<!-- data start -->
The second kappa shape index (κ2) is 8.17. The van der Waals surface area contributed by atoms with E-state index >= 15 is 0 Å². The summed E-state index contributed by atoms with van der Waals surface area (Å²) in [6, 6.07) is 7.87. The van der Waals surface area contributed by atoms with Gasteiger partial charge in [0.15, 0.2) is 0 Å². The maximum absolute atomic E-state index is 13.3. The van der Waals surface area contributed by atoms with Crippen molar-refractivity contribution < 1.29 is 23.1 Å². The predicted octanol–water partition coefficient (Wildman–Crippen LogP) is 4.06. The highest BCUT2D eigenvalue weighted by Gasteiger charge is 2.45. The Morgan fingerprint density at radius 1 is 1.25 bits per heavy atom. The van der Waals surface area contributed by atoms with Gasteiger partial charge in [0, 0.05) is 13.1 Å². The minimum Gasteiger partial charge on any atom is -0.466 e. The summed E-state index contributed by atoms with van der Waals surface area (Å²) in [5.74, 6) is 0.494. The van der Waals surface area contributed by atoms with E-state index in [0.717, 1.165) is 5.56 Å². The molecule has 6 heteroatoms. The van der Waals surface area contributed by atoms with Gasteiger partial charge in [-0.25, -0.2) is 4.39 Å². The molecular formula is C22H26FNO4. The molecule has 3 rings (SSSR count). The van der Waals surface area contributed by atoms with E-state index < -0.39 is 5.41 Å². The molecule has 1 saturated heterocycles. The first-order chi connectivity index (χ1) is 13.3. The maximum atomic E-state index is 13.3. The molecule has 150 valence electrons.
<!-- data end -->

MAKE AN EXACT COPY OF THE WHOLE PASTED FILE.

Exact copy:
The second kappa shape index (κ2) is 8.17. The van der Waals surface area contributed by atoms with E-state index >= 15 is 0 Å². The summed E-state index contributed by atoms with van der Waals surface area (Å²) in [6, 6.07) is 7.87. The van der Waals surface area contributed by atoms with Gasteiger partial charge in [0.15, 0.2) is 0 Å². The maximum absolute atomic E-state index is 13.3. The van der Waals surface area contributed by atoms with Crippen molar-refractivity contribution < 1.29 is 23.1 Å². The predicted octanol–water partition coefficient (Wildman–Crippen LogP) is 4.06. The highest BCUT2D eigenvalue weighted by Gasteiger charge is 2.45. The Morgan fingerprint density at radius 1 is 1.25 bits per heavy atom. The van der Waals surface area contributed by atoms with Gasteiger partial charge in [0, 0.05) is 13.1 Å². The minimum Gasteiger partial charge on any atom is -0.466 e. The summed E-state index contributed by atoms with van der Waals surface area (Å²) in [5.74, 6) is 0.494. The van der Waals surface area contributed by atoms with E-state index in [0.717, 1.165) is 5.56 Å². The molecule has 6 heteroatoms. The van der Waals surface area contributed by atoms with Gasteiger partial charge in [-0.25, -0.2) is 4.39 Å². The molecular formula is C22H26FNO4. The molecule has 3 rings (SSSR count). The van der Waals surface area contributed by atoms with E-state index < -0.39 is 5.41 Å². The molecule has 1 saturated heterocycles. The first-order chi connectivity index (χ1) is 13.3. The maximum atomic E-state index is 13.3. The molecule has 150 valence electrons.